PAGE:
PETA Remembers Coby Siegenthaler for Being a Lifelong Hero for Animals

Published by Zachary Toliver.

Many of us in the animal rights movement had to unlearn senseless habits that harm animals. But this wasn’t the case for longtime PETA member, supporter, and Action Team activist Coby Siegenthaler. Even in childhood, she was a friend to animals, and she kept working for their liberation until her final days.

Coby was born in the Netherlands on June 7, 1925, and she was raised as a vegetarian. In an interview, she recalled that her mother went vegetarian at 16 for ethical reasons, which estranged her from her family. Coby’s father was also a vegetarian but for health reasons, after suffering from polio as a child.

“It doesn’t matter how people get to it, as long as they stop using animals for food,” Coby stated.

Photo Credit: Jeff Rogers

Her family’s compassion extended to their fellow human beings as well. During World War II, they helped hide numerous Jews from the Nazi regime. “Anybody in their right mind, I think, would help,” she said.

“During the war the Germans took our home, and we had to live in Amsterdam in what my mother called a ‘matchbox,'” she recalled. “We had neighbors above and below, left and right and all using our same stairs. For our Jewish friends it was always a temporary hiding place, never permanent. They came and went.”

Photo Credit: Jeff Rogers

In 1955, post-war Europe was still ravaged by poverty. Coby and her late husband, Hans—whom she met in a vegetarian society youth group—moved to Los Angeles, where friends of theirs lived. “We also had friends in Alabama, but we could never live there with segregation,” she said. “We would be in jail right away.”

She went vegan soon after arriving in the United States in her early 30s. For over half a century, she and her husband acted with a deep compassion for animals. They were known to speak up for animals on the street and at conventions. They were often spotted protesting rodeos, fast-food chains, roadside zoos, and any other institutions that exploit living, feeling beings.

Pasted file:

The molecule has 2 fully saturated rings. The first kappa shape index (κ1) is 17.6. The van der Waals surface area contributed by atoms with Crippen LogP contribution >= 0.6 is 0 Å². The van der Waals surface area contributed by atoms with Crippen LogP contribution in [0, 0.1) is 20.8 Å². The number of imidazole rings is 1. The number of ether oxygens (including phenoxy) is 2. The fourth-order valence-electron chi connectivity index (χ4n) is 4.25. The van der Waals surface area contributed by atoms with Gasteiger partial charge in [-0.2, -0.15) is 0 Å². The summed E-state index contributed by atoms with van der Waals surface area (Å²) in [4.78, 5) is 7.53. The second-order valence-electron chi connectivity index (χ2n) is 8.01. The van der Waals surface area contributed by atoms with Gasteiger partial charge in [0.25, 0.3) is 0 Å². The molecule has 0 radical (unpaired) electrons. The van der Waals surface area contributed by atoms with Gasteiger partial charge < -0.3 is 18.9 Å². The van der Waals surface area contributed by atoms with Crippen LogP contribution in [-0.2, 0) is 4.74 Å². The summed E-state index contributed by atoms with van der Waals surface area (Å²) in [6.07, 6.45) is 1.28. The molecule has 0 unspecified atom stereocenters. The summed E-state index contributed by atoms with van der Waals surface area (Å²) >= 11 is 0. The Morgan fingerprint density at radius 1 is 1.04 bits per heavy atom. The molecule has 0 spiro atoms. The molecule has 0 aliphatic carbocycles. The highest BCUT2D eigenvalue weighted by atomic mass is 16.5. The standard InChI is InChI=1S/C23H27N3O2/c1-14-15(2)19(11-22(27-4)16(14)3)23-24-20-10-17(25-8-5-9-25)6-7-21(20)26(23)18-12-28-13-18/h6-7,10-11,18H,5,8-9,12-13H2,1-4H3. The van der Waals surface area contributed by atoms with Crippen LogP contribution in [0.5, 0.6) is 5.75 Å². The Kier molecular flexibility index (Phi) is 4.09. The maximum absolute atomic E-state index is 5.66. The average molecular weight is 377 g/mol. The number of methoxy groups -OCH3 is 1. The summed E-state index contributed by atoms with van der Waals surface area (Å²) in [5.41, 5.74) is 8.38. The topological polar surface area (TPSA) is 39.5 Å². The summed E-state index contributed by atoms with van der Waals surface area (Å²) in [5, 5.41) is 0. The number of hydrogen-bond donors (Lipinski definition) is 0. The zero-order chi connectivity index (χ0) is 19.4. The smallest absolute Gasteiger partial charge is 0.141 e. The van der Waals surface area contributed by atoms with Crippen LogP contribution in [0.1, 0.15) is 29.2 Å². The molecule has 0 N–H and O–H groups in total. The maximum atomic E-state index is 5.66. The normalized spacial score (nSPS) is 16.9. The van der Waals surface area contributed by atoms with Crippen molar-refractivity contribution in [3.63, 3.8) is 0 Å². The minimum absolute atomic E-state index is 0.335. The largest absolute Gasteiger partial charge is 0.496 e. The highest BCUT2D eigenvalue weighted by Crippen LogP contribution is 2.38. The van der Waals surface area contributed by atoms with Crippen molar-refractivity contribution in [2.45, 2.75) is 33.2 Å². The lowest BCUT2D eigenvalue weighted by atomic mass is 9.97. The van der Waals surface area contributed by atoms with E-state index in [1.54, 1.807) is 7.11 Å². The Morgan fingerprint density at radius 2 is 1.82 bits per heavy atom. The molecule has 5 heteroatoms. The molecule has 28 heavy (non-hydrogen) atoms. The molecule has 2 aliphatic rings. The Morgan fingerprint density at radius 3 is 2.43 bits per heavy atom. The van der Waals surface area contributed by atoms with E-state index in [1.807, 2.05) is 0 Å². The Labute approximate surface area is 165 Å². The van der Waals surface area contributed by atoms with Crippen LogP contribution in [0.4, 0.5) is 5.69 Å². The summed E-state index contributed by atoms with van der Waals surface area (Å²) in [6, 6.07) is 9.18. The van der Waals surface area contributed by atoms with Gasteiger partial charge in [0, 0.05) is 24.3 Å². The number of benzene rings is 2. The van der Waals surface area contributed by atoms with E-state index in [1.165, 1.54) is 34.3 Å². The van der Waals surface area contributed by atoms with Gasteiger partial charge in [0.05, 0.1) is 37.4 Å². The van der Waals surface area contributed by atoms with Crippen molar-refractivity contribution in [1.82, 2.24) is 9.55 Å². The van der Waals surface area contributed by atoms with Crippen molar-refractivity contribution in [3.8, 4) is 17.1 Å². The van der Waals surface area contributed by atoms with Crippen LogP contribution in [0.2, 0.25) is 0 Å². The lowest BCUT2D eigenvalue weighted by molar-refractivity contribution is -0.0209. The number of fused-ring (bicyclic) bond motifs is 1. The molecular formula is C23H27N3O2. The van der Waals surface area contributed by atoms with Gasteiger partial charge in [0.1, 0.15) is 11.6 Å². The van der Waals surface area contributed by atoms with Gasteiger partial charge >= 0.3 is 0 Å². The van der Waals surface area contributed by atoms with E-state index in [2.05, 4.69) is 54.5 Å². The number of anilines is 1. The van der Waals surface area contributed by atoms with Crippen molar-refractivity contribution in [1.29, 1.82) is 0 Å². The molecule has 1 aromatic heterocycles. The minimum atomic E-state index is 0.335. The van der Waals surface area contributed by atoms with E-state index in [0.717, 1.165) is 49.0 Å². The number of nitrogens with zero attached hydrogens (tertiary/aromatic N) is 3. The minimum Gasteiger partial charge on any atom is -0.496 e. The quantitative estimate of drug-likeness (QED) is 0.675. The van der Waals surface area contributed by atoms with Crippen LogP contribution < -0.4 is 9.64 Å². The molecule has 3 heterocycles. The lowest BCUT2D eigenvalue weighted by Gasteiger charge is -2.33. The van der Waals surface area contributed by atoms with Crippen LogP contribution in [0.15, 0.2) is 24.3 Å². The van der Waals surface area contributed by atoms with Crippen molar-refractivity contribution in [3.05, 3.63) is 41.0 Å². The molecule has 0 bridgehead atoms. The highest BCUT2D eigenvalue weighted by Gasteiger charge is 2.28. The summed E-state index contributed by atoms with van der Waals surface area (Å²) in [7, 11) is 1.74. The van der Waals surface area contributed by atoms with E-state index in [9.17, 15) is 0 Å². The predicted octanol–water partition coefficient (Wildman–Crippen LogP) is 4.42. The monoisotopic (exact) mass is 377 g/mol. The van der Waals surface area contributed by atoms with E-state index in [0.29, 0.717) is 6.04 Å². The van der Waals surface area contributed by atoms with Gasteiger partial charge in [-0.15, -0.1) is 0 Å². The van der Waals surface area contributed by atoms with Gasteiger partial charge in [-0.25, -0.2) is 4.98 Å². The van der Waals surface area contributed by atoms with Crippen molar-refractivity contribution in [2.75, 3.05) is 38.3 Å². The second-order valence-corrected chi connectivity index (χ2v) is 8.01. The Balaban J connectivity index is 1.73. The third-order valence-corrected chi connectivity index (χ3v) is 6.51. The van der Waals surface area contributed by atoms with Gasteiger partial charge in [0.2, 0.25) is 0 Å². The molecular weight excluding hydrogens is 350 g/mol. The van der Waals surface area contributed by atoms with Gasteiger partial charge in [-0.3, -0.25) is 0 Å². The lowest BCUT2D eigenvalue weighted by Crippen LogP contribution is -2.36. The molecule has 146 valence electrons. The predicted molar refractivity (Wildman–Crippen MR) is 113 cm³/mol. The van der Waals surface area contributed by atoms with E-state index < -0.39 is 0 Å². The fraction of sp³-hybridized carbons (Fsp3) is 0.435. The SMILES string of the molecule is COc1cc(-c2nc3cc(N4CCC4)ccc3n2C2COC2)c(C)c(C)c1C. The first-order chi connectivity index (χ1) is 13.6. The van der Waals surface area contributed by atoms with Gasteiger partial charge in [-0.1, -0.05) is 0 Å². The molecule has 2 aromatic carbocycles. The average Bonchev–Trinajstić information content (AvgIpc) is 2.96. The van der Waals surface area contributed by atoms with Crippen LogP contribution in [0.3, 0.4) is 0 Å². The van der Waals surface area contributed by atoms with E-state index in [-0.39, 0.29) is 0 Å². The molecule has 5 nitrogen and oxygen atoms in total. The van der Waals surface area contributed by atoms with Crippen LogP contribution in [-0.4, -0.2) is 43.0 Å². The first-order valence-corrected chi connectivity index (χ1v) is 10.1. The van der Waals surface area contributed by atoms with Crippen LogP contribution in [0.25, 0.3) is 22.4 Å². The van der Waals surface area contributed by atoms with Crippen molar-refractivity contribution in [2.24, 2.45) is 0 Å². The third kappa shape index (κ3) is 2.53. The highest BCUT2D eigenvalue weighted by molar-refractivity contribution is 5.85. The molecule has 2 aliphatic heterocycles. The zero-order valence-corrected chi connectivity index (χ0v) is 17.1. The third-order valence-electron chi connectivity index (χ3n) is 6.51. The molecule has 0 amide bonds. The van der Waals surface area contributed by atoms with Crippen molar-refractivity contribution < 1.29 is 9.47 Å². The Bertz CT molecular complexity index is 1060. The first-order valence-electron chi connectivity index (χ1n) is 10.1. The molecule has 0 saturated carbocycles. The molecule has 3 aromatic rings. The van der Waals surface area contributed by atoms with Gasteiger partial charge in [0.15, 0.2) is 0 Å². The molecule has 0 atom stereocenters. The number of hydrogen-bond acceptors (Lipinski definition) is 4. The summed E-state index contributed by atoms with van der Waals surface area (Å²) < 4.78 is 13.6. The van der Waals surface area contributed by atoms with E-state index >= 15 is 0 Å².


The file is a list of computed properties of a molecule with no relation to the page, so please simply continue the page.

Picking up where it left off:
When asked about humans’ relationship to animals, Coby responded, “Go to animals where they belong, to see them. Don’t take them away from their families. They are another nation. They have their own language that we don’t understand.”

For roughly 15 years, she hosted vegan potlucks on the fourth Saturday of every month. It’s no surprise that those who knew Coby describe her as a sweet person who loved to host traveling vegans and animal rights activists at her home in Los Angeles. As vegan author Jeff Rogers recalled, “When people would offer her gifts or money for her generous hospitality, she’d be quick to say ‘no’ and request they give it to animal charities!”

Photo Credit: Jeff Rogers

Coby was well known and well respected in the animal rights community. Everyone in the movement will have to try a little harder now to fill the space left behind by such a powerful soul. She was a gift to this world—and to animals in particular. She will be missed.

Photo Credit: Jeff Rogers

Stand Up and Speak Out for Animals in Coby’s Honor

If you’re not already vegan, make the compassionate switch today! The best way to show all animals real respect and compassion is to stop eating them. PETA will happily help you with a free vegan starter kit.

Being vegan is not just about leaving animals alone—on the contrary. The ethical thing to do in many situations is what Coby did countless times in her life: Come to their aid and try to give them the lives that they’re entitled to. In her memory, please take action today.

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 Ingrid E. Newkirk

“Almost all of us grew up eating meat, wearing leather, and going to circuses and zoos. We never considered the impact of these actions on the animals involved. For whatever reason, you are now asking the question: Why should animals have rights?” READ MORE

— Ingrid E. Newkirk, PETA President and co-author of Animalkind